TORONTO -- Conservative Leader Erin O’Toole says Prime Minister Justin Trudeau should not nominate the next governor general on his own because doing so during a minority government could pose a potential conflict of interest.

In an interview with Evan Solomon for CTV’s Question Period, O’Toole suggested that Trudeau should use an arms-length panel to nominate the next governor general, a move the Conservatives have pushed for since Julie Payette’s resignation.

O’Toole said that, with the possibility of an election looming, Trudeau should not be personally involved in the decision.

“In a minority Parliament where the prime minister is every day posturing that he might walk to the governor general, I think he's in a conflict of interest, personally,” O’Toole said.

Trudeau said last week that he is reassessing the vetting process for top-level appointments to see how it can be improved to avoid future unprecedented departures, though he was non-committal on what any potential changes may look like.

“We are looking right now at processes that can be strengthened as we move forward, and we will have more to say on that as we make decisions,” Trudeau said.

As for the possibility of a 2021 election, Trudeau said earlier this month that the Liberals do not want an election right now, and his “preference” would be that a federal race would be put off at least until mass vaccinations are complete — a timeline his government has pegged to September. However, he did not make an outright commitment to not trigger an election, saying that in a minority government it could be up to the opposition parties.

Stephen Harper was the first prime minister to use an arms-length panel to select the governor general, which led to the appointment of David Johnston, considered a generally popular choice. O’Toole said Trudeau should use the same approach this time.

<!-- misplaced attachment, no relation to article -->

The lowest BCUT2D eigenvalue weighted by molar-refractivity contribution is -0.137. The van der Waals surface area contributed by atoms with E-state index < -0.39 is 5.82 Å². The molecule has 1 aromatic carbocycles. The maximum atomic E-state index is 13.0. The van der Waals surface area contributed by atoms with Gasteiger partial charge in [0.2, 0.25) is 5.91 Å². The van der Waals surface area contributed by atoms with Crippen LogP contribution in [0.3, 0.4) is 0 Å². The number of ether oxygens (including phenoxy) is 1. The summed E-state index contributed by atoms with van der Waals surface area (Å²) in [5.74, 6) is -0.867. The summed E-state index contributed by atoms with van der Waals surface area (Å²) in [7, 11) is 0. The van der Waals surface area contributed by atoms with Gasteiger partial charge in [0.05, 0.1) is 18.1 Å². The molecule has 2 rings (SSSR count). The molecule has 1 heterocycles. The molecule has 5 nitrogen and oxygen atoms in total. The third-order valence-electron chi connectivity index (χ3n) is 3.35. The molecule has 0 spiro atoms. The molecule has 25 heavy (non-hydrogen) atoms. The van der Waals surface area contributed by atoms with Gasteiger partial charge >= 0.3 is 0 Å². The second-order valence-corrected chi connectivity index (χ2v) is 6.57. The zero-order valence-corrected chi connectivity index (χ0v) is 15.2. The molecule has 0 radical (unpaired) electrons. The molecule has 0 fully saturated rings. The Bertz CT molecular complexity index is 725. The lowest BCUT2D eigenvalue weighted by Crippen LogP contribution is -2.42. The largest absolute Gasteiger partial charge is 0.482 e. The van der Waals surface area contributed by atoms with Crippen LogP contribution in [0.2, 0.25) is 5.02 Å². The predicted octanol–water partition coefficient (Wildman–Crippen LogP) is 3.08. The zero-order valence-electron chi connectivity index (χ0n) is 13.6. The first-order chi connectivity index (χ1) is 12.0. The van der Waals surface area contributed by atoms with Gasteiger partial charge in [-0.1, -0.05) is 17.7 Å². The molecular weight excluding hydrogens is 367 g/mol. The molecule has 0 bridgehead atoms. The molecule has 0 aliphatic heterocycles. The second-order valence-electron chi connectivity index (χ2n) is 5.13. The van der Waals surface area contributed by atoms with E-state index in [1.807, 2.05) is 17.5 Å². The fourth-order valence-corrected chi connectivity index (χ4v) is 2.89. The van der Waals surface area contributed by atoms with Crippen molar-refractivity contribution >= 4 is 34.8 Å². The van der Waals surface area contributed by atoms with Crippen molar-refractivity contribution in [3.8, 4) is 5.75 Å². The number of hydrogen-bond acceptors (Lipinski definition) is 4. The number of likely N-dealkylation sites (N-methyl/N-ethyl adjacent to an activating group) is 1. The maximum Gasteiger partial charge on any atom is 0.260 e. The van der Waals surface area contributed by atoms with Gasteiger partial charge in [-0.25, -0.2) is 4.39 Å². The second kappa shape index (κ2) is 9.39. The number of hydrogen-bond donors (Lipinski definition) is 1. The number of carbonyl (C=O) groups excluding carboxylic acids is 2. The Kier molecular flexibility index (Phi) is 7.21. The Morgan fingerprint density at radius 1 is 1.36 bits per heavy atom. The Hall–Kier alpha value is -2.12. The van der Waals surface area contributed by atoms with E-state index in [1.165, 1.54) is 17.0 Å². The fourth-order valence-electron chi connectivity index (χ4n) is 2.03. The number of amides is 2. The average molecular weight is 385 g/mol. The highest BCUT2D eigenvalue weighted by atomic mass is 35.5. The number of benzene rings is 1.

"I think he owes it to that important institution to have it done independently, because it's important to our constitution, to our parliamentary democracy, to our military,” he said, adding that Trudeau “owns the mistake” of choosing Payette.

“This should not be politicized by Mr. Trudeau and his PMO to help him out. And it's unfair to the next person that's chosen. You know, we could have the first Indigenous governor general or a great Canadian that could do a great job. Don't have it mired in this resignation and this politicization of the decision.”

Julie Payette resigned as governor general last week following reports of a damaging investigation into workplace culture. The report, which was later released but heavily redacted, included allegations of screaming, public humiliations and a “poisoned” environment that prompted some staffers to leave.

Sources have told CTV News that Trudeau asked Payette to resign given the findings of the independent review. In the months prior, the prime minister had defended the embattled Payette, saying she was an "excellent" representative for the Queen and he was not considering replacing her.

With files from CTV’s Rachel Aiello in Ottawa​